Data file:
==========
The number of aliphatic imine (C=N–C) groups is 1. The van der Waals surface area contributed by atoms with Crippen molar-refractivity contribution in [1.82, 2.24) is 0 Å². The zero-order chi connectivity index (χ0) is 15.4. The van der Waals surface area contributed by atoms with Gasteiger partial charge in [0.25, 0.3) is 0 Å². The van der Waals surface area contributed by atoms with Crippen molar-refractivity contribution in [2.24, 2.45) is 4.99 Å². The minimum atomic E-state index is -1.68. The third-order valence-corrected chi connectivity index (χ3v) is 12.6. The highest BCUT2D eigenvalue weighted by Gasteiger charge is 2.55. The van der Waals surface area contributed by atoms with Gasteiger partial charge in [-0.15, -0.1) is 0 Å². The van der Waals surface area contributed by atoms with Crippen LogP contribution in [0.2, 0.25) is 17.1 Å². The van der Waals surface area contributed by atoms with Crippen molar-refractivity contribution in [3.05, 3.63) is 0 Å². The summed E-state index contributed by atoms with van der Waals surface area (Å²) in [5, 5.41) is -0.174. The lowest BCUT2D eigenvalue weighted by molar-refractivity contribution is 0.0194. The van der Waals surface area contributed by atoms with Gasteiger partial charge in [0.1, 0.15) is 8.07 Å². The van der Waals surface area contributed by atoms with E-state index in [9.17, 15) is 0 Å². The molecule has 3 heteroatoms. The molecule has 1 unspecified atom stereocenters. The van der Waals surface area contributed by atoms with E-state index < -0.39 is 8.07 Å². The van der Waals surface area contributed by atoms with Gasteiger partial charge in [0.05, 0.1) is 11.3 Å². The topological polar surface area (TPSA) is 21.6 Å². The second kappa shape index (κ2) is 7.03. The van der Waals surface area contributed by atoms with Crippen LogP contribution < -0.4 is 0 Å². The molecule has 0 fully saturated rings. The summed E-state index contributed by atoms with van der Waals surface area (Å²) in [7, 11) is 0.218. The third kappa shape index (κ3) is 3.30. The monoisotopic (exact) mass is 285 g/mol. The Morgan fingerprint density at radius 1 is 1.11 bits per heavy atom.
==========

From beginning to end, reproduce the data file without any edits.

The number of aliphatic imine (C=N–C) groups is 1. The van der Waals surface area contributed by atoms with Crippen molar-refractivity contribution in [1.82, 2.24) is 0 Å². The zero-order chi connectivity index (χ0) is 15.4. The van der Waals surface area contributed by atoms with Gasteiger partial charge in [0.25, 0.3) is 0 Å². The van der Waals surface area contributed by atoms with Crippen molar-refractivity contribution in [2.24, 2.45) is 4.99 Å². The minimum atomic E-state index is -1.68. The third-order valence-corrected chi connectivity index (χ3v) is 12.6. The highest BCUT2D eigenvalue weighted by Gasteiger charge is 2.55. The van der Waals surface area contributed by atoms with Gasteiger partial charge in [-0.15, -0.1) is 0 Å². The van der Waals surface area contributed by atoms with Crippen LogP contribution in [0.2, 0.25) is 17.1 Å². The van der Waals surface area contributed by atoms with Crippen molar-refractivity contribution in [3.05, 3.63) is 0 Å². The summed E-state index contributed by atoms with van der Waals surface area (Å²) in [5, 5.41) is -0.174. The lowest BCUT2D eigenvalue weighted by molar-refractivity contribution is 0.0194. The van der Waals surface area contributed by atoms with Gasteiger partial charge in [0.1, 0.15) is 8.07 Å². The van der Waals surface area contributed by atoms with E-state index in [9.17, 15) is 0 Å². The molecule has 3 heteroatoms. The molecule has 1 unspecified atom stereocenters. The van der Waals surface area contributed by atoms with E-state index < -0.39 is 8.07 Å². The van der Waals surface area contributed by atoms with Gasteiger partial charge in [0.05, 0.1) is 11.3 Å². The topological polar surface area (TPSA) is 21.6 Å². The second kappa shape index (κ2) is 7.03. The van der Waals surface area contributed by atoms with Crippen LogP contribution < -0.4 is 0 Å². The molecule has 0 fully saturated rings. The summed E-state index contributed by atoms with van der Waals surface area (Å²) in [7, 11) is 0.218. The third kappa shape index (κ3) is 3.30. The monoisotopic (exact) mass is 285 g/mol. The Morgan fingerprint density at radius 1 is 1.11 bits per heavy atom.